Louisville MSD raises rates for Jefferson and Oldham County customers
Jefferson County residential customers can expect an average rate increase of $4.84 on their monthly wastewater bill. Oldham County customers will see an average increase of about $3.56 per month. The new rates take effect in August.
Metropolitan Sewer District Executive Director Tony Parrott told LPM News Tuesday the additional funding will go toward capital improvements to fix the city’s aging sewer, stormwater and flood protection systems.
“We understand that no one likes rate increases, but our assets are vital to the protection of our community, and it’s also vital for the improvement of the water quality in our waterways,” Parrott said.
Louisville’s an old city. Every day, people drive through downtown streets over massive brick-lined sewer interceptors, some of which were built in the years after the Civil War. Despite the substantial investments the city’s made in its sewer and stormwater system -- like the waterway protection tunnel -- there’s still plenty of work to be done.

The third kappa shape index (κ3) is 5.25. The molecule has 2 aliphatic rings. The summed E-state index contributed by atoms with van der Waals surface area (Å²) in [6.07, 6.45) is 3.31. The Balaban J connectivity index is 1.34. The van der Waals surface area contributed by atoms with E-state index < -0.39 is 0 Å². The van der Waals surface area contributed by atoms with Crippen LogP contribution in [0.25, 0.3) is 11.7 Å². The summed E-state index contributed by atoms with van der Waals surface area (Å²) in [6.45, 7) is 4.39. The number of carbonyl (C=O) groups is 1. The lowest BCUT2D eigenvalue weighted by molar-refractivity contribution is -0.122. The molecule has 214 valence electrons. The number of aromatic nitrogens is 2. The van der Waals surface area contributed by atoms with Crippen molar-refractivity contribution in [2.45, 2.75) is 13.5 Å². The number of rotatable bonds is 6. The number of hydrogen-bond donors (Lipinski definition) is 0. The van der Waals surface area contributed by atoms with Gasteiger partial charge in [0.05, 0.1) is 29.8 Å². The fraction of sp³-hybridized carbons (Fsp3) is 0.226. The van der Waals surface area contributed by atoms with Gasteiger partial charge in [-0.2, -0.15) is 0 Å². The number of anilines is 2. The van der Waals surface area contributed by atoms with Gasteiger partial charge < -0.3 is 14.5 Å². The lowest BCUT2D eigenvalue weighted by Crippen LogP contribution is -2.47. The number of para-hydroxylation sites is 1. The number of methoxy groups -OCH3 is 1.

Over the 2024 budget year, MSD is set to invest more than $255 million in support of 189 different projects. That includes a major investment in the city’s 65-year-old wastewater treatment system to improve processing volumes and reduce pollution discharged into the Ohio River.
Funding will also go toward improvements at the 70-year-old Paddy’s Run Flood Pump Station, which protects some 200,000 properties in and around west Louisville.
“We know that there has been an increased frequency of extreme storm events over the last decade, and it's continuing to get worse,” Parrot said. “When we do redesign and rebuild our pump stations, we’re adding more capacity to handle future climate change and river rise and river flooding.”
Parrot said MSD currently has around $2 billion dollars in debt, and the rate increase will help the utility borrow more money for future projects.
Louisville MSD remains under an amended consent decree with the U.S. Environmental Protection Agency aimed at reducing the amount of raw sewage that flows into the city’s waterways.
Parrot said the waterway protection tunnel was one of the last projects in the city’s combined sewer overflow system (which is mostly inside Interstate 264), but consent decree projects will continue through 2035.